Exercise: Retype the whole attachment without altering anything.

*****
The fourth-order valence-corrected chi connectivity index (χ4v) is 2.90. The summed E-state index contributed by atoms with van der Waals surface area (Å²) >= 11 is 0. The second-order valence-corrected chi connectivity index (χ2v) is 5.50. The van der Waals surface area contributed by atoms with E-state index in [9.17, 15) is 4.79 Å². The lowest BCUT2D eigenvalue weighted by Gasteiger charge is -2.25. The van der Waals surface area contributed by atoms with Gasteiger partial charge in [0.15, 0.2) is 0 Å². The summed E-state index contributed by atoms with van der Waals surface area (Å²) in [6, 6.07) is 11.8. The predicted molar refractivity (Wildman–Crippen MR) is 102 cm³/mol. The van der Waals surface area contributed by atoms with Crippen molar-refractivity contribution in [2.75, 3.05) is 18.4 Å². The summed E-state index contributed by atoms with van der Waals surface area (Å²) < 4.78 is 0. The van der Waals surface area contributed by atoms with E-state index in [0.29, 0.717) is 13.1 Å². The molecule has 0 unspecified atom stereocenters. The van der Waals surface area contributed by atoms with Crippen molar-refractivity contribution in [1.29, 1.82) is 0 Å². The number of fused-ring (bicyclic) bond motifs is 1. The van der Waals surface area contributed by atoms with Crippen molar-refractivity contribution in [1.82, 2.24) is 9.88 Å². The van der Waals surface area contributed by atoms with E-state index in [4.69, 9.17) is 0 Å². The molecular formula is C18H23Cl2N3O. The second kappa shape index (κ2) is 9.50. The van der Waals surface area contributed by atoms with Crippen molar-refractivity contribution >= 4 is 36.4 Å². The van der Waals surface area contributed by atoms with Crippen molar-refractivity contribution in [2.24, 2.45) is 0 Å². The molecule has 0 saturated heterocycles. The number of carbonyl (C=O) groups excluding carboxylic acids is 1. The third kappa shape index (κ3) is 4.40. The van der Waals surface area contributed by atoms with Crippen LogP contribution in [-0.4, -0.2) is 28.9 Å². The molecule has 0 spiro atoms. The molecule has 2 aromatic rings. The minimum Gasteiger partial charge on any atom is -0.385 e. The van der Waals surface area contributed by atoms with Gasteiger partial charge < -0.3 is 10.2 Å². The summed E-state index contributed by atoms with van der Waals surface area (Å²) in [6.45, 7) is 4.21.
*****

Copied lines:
The fourth-order valence-corrected chi connectivity index (χ4v) is 2.90. The summed E-state index contributed by atoms with van der Waals surface area (Å²) >= 11 is 0. The second-order valence-corrected chi connectivity index (χ2v) is 5.50. The van der Waals surface area contributed by atoms with E-state index in [9.17, 15) is 4.79 Å². The lowest BCUT2D eigenvalue weighted by Gasteiger charge is -2.25. The van der Waals surface area contributed by atoms with Gasteiger partial charge in [0.15, 0.2) is 0 Å². The summed E-state index contributed by atoms with van der Waals surface area (Å²) in [6, 6.07) is 11.8. The predicted molar refractivity (Wildman–Crippen MR) is 102 cm³/mol. The van der Waals surface area contributed by atoms with Crippen molar-refractivity contribution in [2.75, 3.05) is 18.4 Å². The summed E-state index contributed by atoms with van der Waals surface area (Å²) < 4.78 is 0. The van der Waals surface area contributed by atoms with E-state index in [0.29, 0.717) is 13.1 Å². The molecule has 0 unspecified atom stereocenters. The van der Waals surface area contributed by atoms with Crippen molar-refractivity contribution in [1.29, 1.82) is 0 Å². The number of fused-ring (bicyclic) bond motifs is 1. The van der Waals surface area contributed by atoms with Crippen molar-refractivity contribution in [1.82, 2.24) is 9.88 Å². The van der Waals surface area contributed by atoms with E-state index in [4.69, 9.17) is 0 Å². The molecular formula is C18H23Cl2N3O. The second kappa shape index (κ2) is 9.50. The van der Waals surface area contributed by atoms with Crippen molar-refractivity contribution >= 4 is 36.4 Å². The van der Waals surface area contributed by atoms with Crippen molar-refractivity contribution in [2.24, 2.45) is 0 Å². The molecule has 0 saturated heterocycles. The number of carbonyl (C=O) groups excluding carboxylic acids is 1. The third kappa shape index (κ3) is 4.40. The van der Waals surface area contributed by atoms with Crippen LogP contribution in [-0.4, -0.2) is 28.9 Å². The molecule has 0 spiro atoms. The molecule has 2 aromatic rings. The minimum Gasteiger partial charge on any atom is -0.385 e. The van der Waals surface area contributed by atoms with Gasteiger partial charge < -0.3 is 10.2 Å². The summed E-state index contributed by atoms with van der Waals surface area (Å²) in [6.45, 7) is 4.21.